‘Flowers of War’ goes truly global


In a globalized age, Chinese and American pop culture mix in unexpected ways. Taiwanese singers borrow from hip-hop and R&B. Locked-out NBA players join mainland basketball teams. And Batman — or, at least, the man who plays him — is called upon to complete an unlikely mission: save scores of Nanjing women from brutal Japanese soldiers.

In a sign of the growing East-West cooperation in filmmaking, Christian Bale, the on-screen incarnation of Bruce Wayne and his caped alter ego, is starring in “The Flowers of War,” a $94-million movie opening Dec. 23 that is China’s submission for the foreign-language Oscar this season.

Directed by Zhang Yimou, the filmmaker behind modern Chinese classics such as “Hero” and “Raise the Red Lantern” (and mastermind of the opening ceremony of the 2008 Olympics), “Flowers” shows how people from radically different backgrounds can come together to create a movie with potentially broad appeal. The film is, after all, a uniquely Chinese story told largely through a veteran actor of Hollywood blockbusters.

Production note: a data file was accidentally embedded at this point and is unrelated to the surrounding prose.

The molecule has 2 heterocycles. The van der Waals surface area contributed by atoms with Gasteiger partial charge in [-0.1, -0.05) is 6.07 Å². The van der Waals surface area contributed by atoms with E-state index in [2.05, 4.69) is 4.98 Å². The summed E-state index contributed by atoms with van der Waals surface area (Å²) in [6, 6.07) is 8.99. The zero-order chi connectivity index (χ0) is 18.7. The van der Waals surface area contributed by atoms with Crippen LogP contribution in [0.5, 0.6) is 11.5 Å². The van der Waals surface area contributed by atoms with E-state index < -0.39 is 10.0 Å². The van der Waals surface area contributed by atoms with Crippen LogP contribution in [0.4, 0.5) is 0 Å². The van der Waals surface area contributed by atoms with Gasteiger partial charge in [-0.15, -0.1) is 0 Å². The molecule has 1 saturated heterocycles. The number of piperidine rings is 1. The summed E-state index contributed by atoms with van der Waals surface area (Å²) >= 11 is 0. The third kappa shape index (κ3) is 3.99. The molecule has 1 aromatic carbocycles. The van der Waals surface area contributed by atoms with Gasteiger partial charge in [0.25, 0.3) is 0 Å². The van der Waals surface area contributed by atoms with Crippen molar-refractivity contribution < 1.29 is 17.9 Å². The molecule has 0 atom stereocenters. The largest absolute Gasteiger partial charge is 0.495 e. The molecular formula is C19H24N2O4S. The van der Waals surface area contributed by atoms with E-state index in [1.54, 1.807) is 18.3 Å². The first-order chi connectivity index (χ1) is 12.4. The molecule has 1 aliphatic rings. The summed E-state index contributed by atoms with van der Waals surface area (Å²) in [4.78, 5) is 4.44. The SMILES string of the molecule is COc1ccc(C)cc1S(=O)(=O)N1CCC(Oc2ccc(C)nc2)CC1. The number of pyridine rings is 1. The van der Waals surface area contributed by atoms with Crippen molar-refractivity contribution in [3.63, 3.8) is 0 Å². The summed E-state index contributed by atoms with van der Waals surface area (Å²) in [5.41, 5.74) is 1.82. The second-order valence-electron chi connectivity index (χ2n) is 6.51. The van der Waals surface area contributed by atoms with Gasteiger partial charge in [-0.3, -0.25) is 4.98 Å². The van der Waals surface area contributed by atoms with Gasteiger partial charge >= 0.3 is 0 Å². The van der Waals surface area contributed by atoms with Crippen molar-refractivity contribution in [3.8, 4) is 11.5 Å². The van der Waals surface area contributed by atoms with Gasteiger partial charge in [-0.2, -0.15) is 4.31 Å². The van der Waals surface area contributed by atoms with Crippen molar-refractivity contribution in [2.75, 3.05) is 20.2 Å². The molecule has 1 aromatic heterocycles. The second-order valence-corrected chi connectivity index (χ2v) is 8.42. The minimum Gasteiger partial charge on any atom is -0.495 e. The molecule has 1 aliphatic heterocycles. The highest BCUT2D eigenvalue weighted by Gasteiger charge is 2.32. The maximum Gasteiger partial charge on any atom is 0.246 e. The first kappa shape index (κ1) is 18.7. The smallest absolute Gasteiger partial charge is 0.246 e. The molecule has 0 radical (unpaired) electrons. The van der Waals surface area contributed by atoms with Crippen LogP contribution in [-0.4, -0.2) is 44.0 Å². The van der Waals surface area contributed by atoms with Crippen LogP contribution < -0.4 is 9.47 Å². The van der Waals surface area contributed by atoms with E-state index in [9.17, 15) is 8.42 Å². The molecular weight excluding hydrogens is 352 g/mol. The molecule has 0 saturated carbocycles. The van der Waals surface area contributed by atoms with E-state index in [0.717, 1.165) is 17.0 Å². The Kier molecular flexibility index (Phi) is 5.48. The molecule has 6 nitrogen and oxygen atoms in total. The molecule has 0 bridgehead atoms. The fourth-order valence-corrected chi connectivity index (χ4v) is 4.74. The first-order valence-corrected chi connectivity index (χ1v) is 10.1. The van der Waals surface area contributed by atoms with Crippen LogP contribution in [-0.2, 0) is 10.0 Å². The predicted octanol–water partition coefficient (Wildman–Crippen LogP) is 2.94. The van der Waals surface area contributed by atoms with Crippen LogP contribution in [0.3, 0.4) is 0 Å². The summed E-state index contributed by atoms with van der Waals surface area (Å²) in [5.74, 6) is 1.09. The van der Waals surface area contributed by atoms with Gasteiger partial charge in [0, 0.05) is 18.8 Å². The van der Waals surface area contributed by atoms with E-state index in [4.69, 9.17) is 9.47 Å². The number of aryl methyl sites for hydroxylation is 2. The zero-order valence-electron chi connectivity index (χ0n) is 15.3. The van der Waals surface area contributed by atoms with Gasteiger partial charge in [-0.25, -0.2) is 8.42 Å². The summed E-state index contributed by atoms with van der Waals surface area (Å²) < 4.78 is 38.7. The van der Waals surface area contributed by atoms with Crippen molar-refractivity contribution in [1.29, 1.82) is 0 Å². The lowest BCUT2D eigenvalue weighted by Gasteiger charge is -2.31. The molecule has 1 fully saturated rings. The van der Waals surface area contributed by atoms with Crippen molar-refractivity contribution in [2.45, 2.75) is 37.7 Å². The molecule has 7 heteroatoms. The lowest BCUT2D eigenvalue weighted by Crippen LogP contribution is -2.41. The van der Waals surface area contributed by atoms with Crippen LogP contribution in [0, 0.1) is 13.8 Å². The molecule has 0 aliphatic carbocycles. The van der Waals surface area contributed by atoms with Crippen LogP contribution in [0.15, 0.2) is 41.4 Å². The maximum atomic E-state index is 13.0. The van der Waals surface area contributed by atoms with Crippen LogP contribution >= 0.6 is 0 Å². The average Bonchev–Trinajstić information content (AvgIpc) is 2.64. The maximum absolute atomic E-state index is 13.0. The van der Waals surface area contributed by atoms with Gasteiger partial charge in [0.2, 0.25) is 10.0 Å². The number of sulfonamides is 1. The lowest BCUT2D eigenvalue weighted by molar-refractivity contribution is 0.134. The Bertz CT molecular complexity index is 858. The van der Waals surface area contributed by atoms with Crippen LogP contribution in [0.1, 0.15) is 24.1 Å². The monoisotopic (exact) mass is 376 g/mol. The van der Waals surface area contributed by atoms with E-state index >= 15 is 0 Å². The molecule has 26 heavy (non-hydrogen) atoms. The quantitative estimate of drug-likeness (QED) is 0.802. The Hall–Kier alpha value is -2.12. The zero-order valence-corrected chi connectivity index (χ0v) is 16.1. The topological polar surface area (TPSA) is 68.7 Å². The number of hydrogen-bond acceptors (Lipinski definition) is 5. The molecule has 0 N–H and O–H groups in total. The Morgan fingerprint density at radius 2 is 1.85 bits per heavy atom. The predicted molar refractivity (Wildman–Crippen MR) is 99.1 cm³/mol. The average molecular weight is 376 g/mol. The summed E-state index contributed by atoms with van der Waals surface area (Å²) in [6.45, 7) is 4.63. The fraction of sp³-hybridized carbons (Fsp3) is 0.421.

It also shows how that combination can pose challenges — particularly on the question of language. The film, the most expensive in China’s history, contains dialogue that’s about 60% Mandarin, with the rest in English.

“I didn’t speak a word of English, so I really needed to trust Christian,” Zhang said in Mandarin, via a translator.

For his part, Bale, who does not speak any Mandarin, said it was a difficulty they were able to overcome. “It’s amazing how much you can have a language barrier and still break down a communication barrier,” the actor said in an interview with Zhang recently in Los Angeles. “I was able to communicate better with Yimou than with many English-speaking directors.”

Their linguistic bridge was Zhang Mo, the director’s 28-year-old-daughter and aide de camp, who speaks Mandarin and English fluently and was a frequent presence on set.

In the 145-minute film, Bale plays John Miller, a carpetbagging American mortician looking to make a quick buck in China as the Japanese invade the city of Nanjing in 1937. When he holes up in a Catholic boarding school where teenage students and prostitutes have taken refuge from the fighting, Miller suddenly finds himself responsible for their welfare. As the horrors of the war close in — a Japanese commander, for instance, demands that the girls “sing” for officers at a military parade, code for rape — Miller is given a crash course in atrocities as well as his own capacity for sacrifice.